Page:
[halfway through a group interview with several refugees from China, the Ukraine, and Africa]
[a Ukranian woman begins to tear up while I am interviewing a Chinese woman who speaks very broken English]
me: are you OK?
woman: yes, it just makes me sad to see the camera
me: I'm sorry, would you like me to put it down while we talk
woman: no its just. . .
[another refugee interrupts]
woman two: why (does his) camera make you cry?
woman: it is the strap, the Nikon
me: why is that?
woman: my father, in Ukraine was photographer and I do not see him anymore
[another refugee leans in]
korean man: he used the nikon? nikon is good camera.
woman: he did use Nikon. My father, for forty year he use that camera to feed me!
[she begins to cry a little more as she continues]
woman: I do not see him anymore now that I come here. But the camera, it is making me to think of him and I cry. We did not have much money but my father, he would take his pictures for forty year so that we could eat and live and have warm house.
me: did he work for the newspaper, or was he an artist?
woman: artist, artist, he would sell them on the street when he was not working. he did a lot with that camera for us. . .
me: I can put the camera away if you would like. . . ?
woman: no! the tears. . . I am sorry. . . I cry, but they are. . .
[pauses, searching for word]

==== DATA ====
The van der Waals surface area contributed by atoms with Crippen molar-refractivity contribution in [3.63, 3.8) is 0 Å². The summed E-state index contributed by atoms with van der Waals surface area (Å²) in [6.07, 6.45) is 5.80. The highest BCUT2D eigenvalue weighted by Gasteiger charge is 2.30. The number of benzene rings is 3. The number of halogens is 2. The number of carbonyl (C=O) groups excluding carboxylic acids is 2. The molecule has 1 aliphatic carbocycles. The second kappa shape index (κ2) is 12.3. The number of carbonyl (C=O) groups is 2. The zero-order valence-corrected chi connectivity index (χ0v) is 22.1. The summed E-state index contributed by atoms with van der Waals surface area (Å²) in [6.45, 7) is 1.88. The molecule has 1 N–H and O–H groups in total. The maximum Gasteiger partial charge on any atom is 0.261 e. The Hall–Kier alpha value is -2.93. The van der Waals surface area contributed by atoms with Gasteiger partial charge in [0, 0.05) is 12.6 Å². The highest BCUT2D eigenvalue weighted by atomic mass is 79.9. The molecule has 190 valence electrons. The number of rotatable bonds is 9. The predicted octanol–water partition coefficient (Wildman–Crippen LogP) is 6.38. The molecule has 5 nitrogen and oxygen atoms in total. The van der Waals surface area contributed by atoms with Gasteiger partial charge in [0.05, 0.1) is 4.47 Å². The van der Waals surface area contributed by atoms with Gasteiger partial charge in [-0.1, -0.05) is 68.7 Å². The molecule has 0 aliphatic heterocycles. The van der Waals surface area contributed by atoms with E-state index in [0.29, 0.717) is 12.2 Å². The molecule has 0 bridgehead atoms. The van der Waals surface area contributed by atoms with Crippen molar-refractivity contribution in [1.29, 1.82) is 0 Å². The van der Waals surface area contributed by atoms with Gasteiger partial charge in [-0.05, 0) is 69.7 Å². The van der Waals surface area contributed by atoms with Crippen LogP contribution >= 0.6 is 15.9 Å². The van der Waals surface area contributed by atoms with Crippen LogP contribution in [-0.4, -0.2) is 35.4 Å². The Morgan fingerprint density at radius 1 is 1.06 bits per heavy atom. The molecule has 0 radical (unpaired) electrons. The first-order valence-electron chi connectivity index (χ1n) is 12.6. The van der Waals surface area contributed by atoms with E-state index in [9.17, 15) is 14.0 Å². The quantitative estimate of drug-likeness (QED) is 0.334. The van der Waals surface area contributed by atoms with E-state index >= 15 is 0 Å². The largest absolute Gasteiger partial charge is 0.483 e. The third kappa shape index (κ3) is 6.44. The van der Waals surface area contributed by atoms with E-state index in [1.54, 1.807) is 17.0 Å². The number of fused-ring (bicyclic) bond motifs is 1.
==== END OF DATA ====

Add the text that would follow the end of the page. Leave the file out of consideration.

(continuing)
woman: I know I cry, but these are the happy tears. Is good memory.
I was very moved by her story, as were the other refugees in our group who hugged her. It made me think of when I was very young, my father was a photographer, and then an editor for AP. He retired from that when I was young, I think to spend more time at home, but I still have memories from when I was very, very young, and he would come back after having been gone a couple months, with stubble on his face and camera bags hanging all off of him as he walked in the door. . . I've never asked him directly about it, but he did do some war photography, and I know he was in the Middle East around that time.

"You cannot make a good photo (of people) unless you are two feet or one foot away, you need to be close to them, physically and emotionally."

I'll keep this last one short. Pablo Corral Vega (NG, Geo, etc) was at SND this past weekend and I had the good fortune of working with him for two days, he looked over my current work (immigration project), and my portfolio. He told me that I have a very graphic eye, and am strongest at composition. When I asked him where I was worst he immediately responded with the above quote (and quite a bit more on the same topic). So thats my goal for the rest of this semester. I am physically very close in my recent photos from the immigration project, but very few have a strong emotion. I want to have that down (at least on a basic level, it will take years to get to the level he is at with making human connections) by the end of this semester. After all, its all about the story, and the story's no good without emotion.